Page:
2.2 Capital and O&M literature survey

As of the time of writing, no SMRs have yet been built in the United States. Without concrete data from real construction experience, any modeling or assessment of SMR economics must rely on estimates, which are inherently uncertain. Some SMR developers have released cost estimates for their designs, and various prior studies have compiled this type of data (Vegel and Quinn, 2017; EIRP, 2021; Stewart and Shirvan, 2022; Asuega et al., 2023; Steigerwald et al., 2023). Furthermore, various meta studies on the cost ranges of SMRs have developed results on expected SMR costs with uncertainty measures (Petti et al., 2018; SMR Start, 2021; EIA, 2022; Stein et al., 2022; Abou Jaoude et al., 2023).

After surveying the literature, a very wide range of claimed or computed values was found for expected SMR capital costs. Estimates ranged as low as $1,995/kWe and as high as $29,624/kWe; however, the bulk of the data was less than $10,000/kWe. This latter range is adopted for the purposes of this study.

Operating and maintenance (O&M) data exhibited a similarly broad distribution. This analysis models a range of hypothetical variable O&M costs to evaluate the SMR’s capacity factor under market conditions. As described in the next subsection, the SMR generates electricity for sale into the competitive market when its variable O&M costs are lower than market prices, subject to refueling, forced outages, and any other operational constraints. Fixed O&M cost is held constant in our analysis at $122/kW-year (EIA, 2023b).

The main source of variable O&M cost estimates, including fuel costs, is the meta-analysis by Steigerwald et al. (2023). Current U.S. nuclear plants had average O&M costs–including fixed, variable, and fuel–of $24.05/MWh in 2022 (NEI, 2023). Although SMRs could use digital twins, offsite control, and other strategies also under consideration for microreactors and fission batteries (Bryan et al., 2023), O&M costs per kW could still be higher for SMRs than current large nuclear plants because of diseconomies of scale.

Table 2 provides summary statistics of these different cost categories, along with the selected ranges for modeling.

Table 2
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Table 2. Summary of data obtained from literature review on overnight capital costs and total O&M costs, and value ranges selected for modeling in this study.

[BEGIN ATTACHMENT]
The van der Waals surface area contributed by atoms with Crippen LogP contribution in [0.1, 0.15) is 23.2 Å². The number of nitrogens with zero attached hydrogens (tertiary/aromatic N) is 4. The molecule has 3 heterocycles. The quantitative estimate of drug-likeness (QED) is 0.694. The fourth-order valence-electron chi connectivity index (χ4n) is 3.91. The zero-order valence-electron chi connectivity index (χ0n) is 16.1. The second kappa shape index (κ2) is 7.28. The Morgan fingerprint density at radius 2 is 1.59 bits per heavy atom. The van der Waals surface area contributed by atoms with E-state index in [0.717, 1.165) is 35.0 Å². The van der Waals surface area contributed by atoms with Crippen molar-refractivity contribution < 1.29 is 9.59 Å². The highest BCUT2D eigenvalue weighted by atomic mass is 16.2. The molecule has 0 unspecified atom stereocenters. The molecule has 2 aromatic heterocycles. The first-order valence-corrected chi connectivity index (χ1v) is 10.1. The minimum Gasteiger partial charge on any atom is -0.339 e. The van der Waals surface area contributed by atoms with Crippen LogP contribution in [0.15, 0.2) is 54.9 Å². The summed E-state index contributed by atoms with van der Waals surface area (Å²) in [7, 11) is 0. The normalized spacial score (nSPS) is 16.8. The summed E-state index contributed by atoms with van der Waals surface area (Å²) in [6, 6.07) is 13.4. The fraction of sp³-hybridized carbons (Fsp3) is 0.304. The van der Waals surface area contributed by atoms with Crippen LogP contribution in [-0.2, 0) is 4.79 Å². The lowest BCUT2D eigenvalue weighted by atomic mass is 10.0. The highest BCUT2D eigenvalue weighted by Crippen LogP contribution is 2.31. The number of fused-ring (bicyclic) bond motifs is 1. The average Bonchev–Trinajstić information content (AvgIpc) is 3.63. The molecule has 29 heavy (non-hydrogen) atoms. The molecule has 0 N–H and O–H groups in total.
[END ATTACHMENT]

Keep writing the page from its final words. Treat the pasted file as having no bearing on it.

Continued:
Different “corners” of this two-way parameter range may be useful to represent different types of projects. High capital and variable O&M costs may be more representative of FOAK projects, which have not benefited from learning effects or mature supply chains. Low capital and variable O&M costs may be more representative of NOAK projects, in a hypothetical scenario where many identical units are built and learning effects significantly reduce both capital and operating costs. Individual points within this matrix may also correspond with estimates for specific designs produced by various sources.

2.3 Competitive market dynamics and A-LEAF modeling

2.3.1 Model market background and selection

To replicate an energy scenario for SMRs, it is important to introduce the market characterization in which the SMRs will be modelled. This study assumes that the prospective SMR unit under consideration will be built in a competitive wholesale electricity market region. A large proportion of electricity produced in the United States is traded in competitive wholesale markets. The economics of generation asset viability in rate-regulated markets, by contrast, are complex and involve many qualitative factors. In order to most clearly elucidate the effects of costs and cost uncertainty on economic viability for prospective investments in new nuclear, we chose to model two competitive wholesale markets: ERCOT and the Independent System Operator–New England market system (ISO-NE). The ISO-NE modeling was done in a more high-level analysis without A-LEAF, as explained in Section 3.2.

ERCOT accounts for some 85% of all electricity consumed within the state of Texas, and is notable for comprising its own interconnect, meaning that power imports and exports make up only a very small share of total electricity transacted in ERCOT. Furthermore, ERCOT takes a more pure-market approach to price formation and capacity assurance than any other competitive market in the United States. ERCOT remunerates generation and three ancillary services, but it has no forward capacity market for long-term security of supply, and no currently active state-wide energy incentives or policies.

2.3.2 Modeling SMR participation in ERCOT with A-LEAF

In a competitive market, generation units offer their capacity into the market at a chosen price for a particular hour. The role of the market operator is to optimally match supply and demand, by choosing from among all the generation offers to satisfy the market’s electricity demand for that hour at the lowest possible price. All generators whose offers are accepted receive the price of the most expensive accepted offer (the “marginal generation unit”). A simplified chart showing the market settlement process for the supply and demand curves in an illustrative hour is shown in Figure 2.

Figure 2
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Figure 2. Example electricity merit order curve.

The supply curve, marked in blue, shows the cumulative generator capacity offers, rank-ordered from lowest to highest marginal costs. The demand curve, marked in orange, shows the amount of electricity which the market demands for this hour. Bilateral contracts, transmission congestion, and demand/availability mispredictions are not considered in this simple example. The point at which the supply and demand curves meet is the market settlement price, in this case $13/MWh. This process would repeat for each hour of the year, so each hour may have a unique solution depending on demand levels and the availability of renewables units (solar units normally offering at $0/MWh cannot generate at 12:00 AM, for example).